XOR Triangles

In this post, I’ll explore the math behind one of my Twitter bots, @xorTriangles. This bot was inspired by the MathOverflow question “Number triangle,” asked by user DSM posted in May 2020.

(I gave an overview of my Twitter bots @oeisTriangles in my post “Parity Bitmaps from the OEIS“. And if you want to build your own bot, I showed the steps for building @BotfonsNeedles in parts I, II, and III of my three-part series “A π-estimating Twitter bot”.)

In May 2020, MathOverflow user DSM posted a question “Number triangle” where they asked about the following construction:

Start with a list of \(n\) bits (\(0\)s and \(1\)s), and to get the next row, combine all adjacent pairs via the XOR operation, \(\oplus\). (A mathematician might call this “addition modulo \(2\).”) That is $$\begin{alignat*}{2} 0 \oplus 0 &= 1 \oplus 1 &&= 0 \quad\text{and} \\ 0 \oplus 1 &= 1 \oplus 0 &&= 1.\end{alignat*}$$

For example, starting with the row \(110101\), the resulting triangle is $$1~~~1~~~0~~~1~~~0~~~1\\ 0~~~1~~~1~~~1~~~1\\ 1~~~0~~~0~~~0\\ 1~~~0~~~0\\ 1~~~0\\ 1$$

We’re especially interested in understanding the triangles with rotationally symmetric boundaries (and consequently insides)! OEIS sequence A334556 enumerates all of the rotationally symmetric triangles with a \(1\) in the upper left corner.


My Twitter bot @xorTriangles posts these triangles four times a day, alternating between the triangles described above and a “mod \(3\)” analog. If you want to see how it works, you can check it out on Github.

Here is an illustration by Michael De Vlieger that shows many small XOR triangles and which is available on the OEIS.

Michael De Vlieger’s image on the OEIS.
My Twitter bot @xorTriangles currently follows the same convention.


One way to find a rotationally symmetric XOR triangle is by setting up a system of equations. Using the convention that the top row of the triangle is labeled \(x_0, x_1, \dots, x_n\), we can use the Pascal’s Triangle-like construction to set up a system of linear equations over \(\mathbb{Z}/2\mathbb{Z}\). The solutions of this system of equations are precisely those that correspond to the XOR triangle we care about! This allows us to write down a matrix whose null space is the set of such triangles:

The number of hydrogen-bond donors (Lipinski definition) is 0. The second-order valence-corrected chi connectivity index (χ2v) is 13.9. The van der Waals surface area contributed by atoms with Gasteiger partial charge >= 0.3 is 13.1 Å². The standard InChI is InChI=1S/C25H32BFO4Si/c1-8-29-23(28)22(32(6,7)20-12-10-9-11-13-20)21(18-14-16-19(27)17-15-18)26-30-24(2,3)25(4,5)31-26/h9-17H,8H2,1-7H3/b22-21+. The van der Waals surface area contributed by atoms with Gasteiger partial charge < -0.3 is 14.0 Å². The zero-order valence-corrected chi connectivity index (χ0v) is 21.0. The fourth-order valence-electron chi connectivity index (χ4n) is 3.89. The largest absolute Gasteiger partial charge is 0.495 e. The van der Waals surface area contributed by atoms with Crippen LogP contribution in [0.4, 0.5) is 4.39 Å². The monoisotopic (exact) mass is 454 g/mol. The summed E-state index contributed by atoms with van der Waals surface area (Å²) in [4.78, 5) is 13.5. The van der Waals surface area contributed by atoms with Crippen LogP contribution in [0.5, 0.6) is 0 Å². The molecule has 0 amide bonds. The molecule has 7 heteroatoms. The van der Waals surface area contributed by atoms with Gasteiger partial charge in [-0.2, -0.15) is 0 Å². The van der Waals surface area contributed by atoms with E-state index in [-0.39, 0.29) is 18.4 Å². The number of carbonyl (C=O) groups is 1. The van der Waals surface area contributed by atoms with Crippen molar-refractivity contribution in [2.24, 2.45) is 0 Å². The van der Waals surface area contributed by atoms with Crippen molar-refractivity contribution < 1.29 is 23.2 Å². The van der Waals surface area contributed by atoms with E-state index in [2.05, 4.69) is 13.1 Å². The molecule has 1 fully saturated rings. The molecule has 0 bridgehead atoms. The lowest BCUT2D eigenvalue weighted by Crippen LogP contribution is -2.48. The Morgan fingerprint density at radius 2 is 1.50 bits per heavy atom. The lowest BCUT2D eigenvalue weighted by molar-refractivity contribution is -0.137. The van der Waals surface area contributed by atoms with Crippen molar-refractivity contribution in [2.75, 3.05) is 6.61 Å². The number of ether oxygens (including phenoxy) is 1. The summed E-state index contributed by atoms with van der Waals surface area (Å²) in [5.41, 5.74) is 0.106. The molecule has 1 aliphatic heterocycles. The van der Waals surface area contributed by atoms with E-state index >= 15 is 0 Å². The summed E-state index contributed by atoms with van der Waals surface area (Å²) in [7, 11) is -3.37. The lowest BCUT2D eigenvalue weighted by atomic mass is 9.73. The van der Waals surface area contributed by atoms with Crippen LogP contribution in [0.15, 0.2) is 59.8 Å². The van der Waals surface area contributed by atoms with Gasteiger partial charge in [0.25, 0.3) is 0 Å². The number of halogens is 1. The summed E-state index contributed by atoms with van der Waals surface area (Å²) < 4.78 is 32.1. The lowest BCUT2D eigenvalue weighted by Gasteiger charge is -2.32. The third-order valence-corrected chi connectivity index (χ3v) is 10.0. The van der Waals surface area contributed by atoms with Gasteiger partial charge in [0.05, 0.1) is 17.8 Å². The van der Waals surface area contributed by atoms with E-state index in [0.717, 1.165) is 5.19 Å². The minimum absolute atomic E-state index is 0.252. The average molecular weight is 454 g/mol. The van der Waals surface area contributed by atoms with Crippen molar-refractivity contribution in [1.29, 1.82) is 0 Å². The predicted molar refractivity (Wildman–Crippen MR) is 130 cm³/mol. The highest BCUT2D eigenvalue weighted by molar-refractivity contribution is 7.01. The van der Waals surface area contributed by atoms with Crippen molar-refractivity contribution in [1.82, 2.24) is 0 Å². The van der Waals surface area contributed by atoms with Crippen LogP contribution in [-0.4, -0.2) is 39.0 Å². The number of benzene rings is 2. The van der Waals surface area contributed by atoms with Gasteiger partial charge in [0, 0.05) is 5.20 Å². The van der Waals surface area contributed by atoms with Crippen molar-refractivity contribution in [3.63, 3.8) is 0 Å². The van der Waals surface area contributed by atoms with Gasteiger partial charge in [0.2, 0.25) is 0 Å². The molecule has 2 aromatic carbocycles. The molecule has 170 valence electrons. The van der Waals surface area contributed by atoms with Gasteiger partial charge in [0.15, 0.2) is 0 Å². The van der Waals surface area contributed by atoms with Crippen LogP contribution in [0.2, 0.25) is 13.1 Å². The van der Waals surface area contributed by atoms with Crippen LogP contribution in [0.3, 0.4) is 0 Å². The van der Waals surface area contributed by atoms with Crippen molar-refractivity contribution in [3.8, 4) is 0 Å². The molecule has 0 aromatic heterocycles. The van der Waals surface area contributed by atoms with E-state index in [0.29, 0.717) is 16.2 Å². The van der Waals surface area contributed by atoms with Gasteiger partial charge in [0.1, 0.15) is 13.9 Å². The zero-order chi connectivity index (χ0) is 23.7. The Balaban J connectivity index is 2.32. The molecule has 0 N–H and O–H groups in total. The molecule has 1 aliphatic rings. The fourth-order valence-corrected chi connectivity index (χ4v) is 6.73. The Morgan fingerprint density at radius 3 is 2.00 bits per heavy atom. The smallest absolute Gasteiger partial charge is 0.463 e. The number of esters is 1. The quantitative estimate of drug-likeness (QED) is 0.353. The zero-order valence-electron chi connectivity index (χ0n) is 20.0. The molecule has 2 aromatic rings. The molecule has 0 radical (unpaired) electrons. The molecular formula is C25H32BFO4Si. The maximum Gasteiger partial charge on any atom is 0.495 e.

$$\begin{align}x_n &= x_0\\x_{n-1} &= x_0 + x_1\\x_{n-2} &= x_0 + 2x_1 + x_2\\ &\vdots \\ x_k &= \sum_{i=0}^{n-k} \binom{n-k}{i}x_i \\ &\vdots \\ x_0 &= \binom{n}{1}x_0 + \binom{n}{1}x_1 + \dots + \binom{n}{n}x_n\end{align}$$

Using Mathematica to find the null space works like this:

value[i_, j_, n_] := Binomial[i, j] - If[j == n - i, 1, 0];
xorSeedsBasis[n_] := NullSpace[
  Table[value[i, j, n], {i, 0, n}, {j, 0, n}],
  Modulus -> 2

Because this is the null space of a \(n+1 \times n+1\) matrix over \(\mathbb{Z}/2\mathbb{Z}\), we know that there must be \(2^M\) rotationally symmetric XOR triangles, where \(M\) is an integer—which isn’t obvious from the original construction!

Related OEIS sequences

If you’re interested in learning more about this construction, reach out to me or take a look at some of these related OEIS sequences:

  • A334596: Number rotationally symmetric triangles of size \(n\) with \(1\)s in the corners.
  • A334591: Largest triangle of \(0\)s in the XOR triangle generated by the binary expansion of \(n\).
  • A334592: Total number of \(0\)s in the XOR triangle generated by the binary expansion of (n).
  • A334593: Total number of \(1\)s in the XOR triangle generated by the binary expansion of \(n\).
  • A334594: Binary interpretation of the \(k\)-th row of the XOR triangle generated by the binary expansion of \(n\).
  • A334930: Numbers that generate rotationally symmetrical XOR-triangles featuring singleton zero bits in a hexagonal arrangement. (from Michael De Vlieger, see his illustration)

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